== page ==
This BBC drone footage is the first glimpse I ever had of Auschwitz.
I recommend if you are going to be in Krakow and intend to visit Auschwitz that you wait until the last day of your trip, because of the somber attitude you will feel during and after the tour.
This was my favorite picture to read. The American soldier on the left helped break down the gate to a Concentration camp while the guy in blue on the right has waited all these years to simply say, “Thank-you for freeing us”.
In 1933, the Jewish population was about 9.5 million and during WWII & the holocaust 6 million of those people were killed off by the Nazis and in concentration camps similar to Aushwitz. Over 1,100,000 Jews were transported to Auschwitz from around Europe and 1 million of them were killed there in gas chambers. Auschwitz is a cemetery. They would burn the bodies in the crematoriums and throw them in the woods behind Auschwitz II.
The air around the camp used to be filled with the thick stench of burning bodies especially when the winds would change direction. Can you even imagine something like that in today’s world? Here’s the catch, it has happened since, and we must stop it. We must look back, remember, and stop something like this from happening again.
What about ISIS and their call for one Islamic State for all Muslims (except the fact they don’t consider Shia Muslims as Muslims, only Sunnis) (and what about the rest of the world of nonmuslims?) (or what about when they are so extreme they kill Sunnis and consider that Collateral Damage as Martys?), What about Donald Trump trying to establish a Muslim database and ban Muslims immigrants to the U.S.? Are those the principles the United States was founded on, that we start banning people based on race, faith or religion?, What about genocide in Rawanda? With over 1 million deaths which began in 1994, will we never learn our lesson?
Well it starts by visiting our past.
Which is why I want to take you back to Auschwitz today.
This is the entrance to Auschwitz I and a famous part of the camp, which you may have already seen before. That’s because the world has come to associate Nazi German concentration camp Auschwitz as the symbol of the Holocaust. Set up in the suburbs of the town Oswiecim, it’s about an hour and a half ride from Krakow, and where the most prisoner’s were killed during WWII.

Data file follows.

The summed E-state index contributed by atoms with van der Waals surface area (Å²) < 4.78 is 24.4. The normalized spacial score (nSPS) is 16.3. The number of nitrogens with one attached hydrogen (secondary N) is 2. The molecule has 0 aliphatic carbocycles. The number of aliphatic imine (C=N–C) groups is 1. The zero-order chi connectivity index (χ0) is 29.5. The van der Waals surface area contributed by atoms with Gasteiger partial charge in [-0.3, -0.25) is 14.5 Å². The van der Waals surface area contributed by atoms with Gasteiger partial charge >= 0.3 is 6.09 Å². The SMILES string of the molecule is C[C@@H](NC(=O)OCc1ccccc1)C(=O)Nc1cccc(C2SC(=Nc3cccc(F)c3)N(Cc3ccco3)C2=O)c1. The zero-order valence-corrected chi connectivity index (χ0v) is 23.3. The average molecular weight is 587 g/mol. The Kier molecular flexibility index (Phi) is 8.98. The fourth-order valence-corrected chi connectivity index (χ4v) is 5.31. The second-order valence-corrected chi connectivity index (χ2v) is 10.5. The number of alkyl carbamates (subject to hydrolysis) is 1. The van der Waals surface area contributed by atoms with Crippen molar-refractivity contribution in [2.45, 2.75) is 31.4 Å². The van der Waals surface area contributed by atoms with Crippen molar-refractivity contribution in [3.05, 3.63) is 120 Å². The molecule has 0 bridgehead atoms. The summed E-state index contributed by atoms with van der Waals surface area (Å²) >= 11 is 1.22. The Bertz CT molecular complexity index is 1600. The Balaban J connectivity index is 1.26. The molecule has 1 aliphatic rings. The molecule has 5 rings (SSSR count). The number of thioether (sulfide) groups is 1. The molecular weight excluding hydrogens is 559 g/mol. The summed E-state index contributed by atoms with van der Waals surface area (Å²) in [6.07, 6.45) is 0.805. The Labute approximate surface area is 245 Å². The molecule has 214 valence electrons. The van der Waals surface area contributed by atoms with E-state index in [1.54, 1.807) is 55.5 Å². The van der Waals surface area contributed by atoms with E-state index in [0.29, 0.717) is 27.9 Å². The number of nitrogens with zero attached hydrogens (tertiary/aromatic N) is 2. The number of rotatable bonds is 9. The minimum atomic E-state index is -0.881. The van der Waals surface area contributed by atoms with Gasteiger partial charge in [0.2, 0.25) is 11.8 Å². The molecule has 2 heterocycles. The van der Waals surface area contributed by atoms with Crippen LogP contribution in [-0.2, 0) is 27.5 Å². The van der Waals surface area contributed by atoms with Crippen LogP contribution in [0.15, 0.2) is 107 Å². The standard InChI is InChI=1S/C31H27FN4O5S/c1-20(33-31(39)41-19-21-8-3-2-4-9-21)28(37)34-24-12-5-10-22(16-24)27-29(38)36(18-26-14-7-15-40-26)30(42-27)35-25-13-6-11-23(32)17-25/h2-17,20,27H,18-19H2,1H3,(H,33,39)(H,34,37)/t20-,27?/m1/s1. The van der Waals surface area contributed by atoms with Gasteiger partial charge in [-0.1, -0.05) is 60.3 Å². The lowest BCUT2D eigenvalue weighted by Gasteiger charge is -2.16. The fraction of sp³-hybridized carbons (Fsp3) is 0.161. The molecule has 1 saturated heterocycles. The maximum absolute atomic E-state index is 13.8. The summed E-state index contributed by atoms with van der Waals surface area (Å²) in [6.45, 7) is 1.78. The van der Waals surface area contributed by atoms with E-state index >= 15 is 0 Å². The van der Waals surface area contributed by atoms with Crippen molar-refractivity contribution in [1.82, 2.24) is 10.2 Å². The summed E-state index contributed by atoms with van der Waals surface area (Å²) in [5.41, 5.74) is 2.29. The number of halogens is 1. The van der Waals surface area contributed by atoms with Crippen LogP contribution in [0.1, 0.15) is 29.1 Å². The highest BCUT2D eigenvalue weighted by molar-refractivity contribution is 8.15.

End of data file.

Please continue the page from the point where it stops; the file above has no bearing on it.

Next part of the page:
When the bus arrived, I walked into the museum entrance and signed up for an English guided tour. You don’t have to have a guide when you walk around but I would recommend it. I was visiting alone and wanted to learn as much as possible. There are buses that leave from the main bus station connected to the mall and it is very easy to figure out and buy a ticket. All you have to say is that you are going to Auschwitz and they will get you your ticket.
During the tour there are 2 separate camps that you will go to. If you are serious about seeing the entire camp and don’t leave early in the morning to get there, I’d suggest setting aside the whole day to tour. I caught the bus at 0900, wasn’t able to get scheduled for a tour till 1300 because the others were sold out, and I didn’t get back to Krakow until 19:00, which ended up taking the whole day for me.
All contact with prisoners and the outside world was strictly forbidden.
In the late 1940’s forms of camp resistance began. Organized primarily by Poles since they were the majority of the population, they would do everything they could to stop someone from getting killed.
Block 4 was for registration, where they kept the registrar of everyone listed at the camp, including females even after block 23 was made specifically for them.
When people would arrive by train they would be told to line up in the center at which point they would be told to head left or right depending. The problem was there was a gas chamber both to the left and the right. Most of the time, the only people they would allow to live were men strong enough to help do the labor for the camp. Women and children were written off immediately as well as the elderly.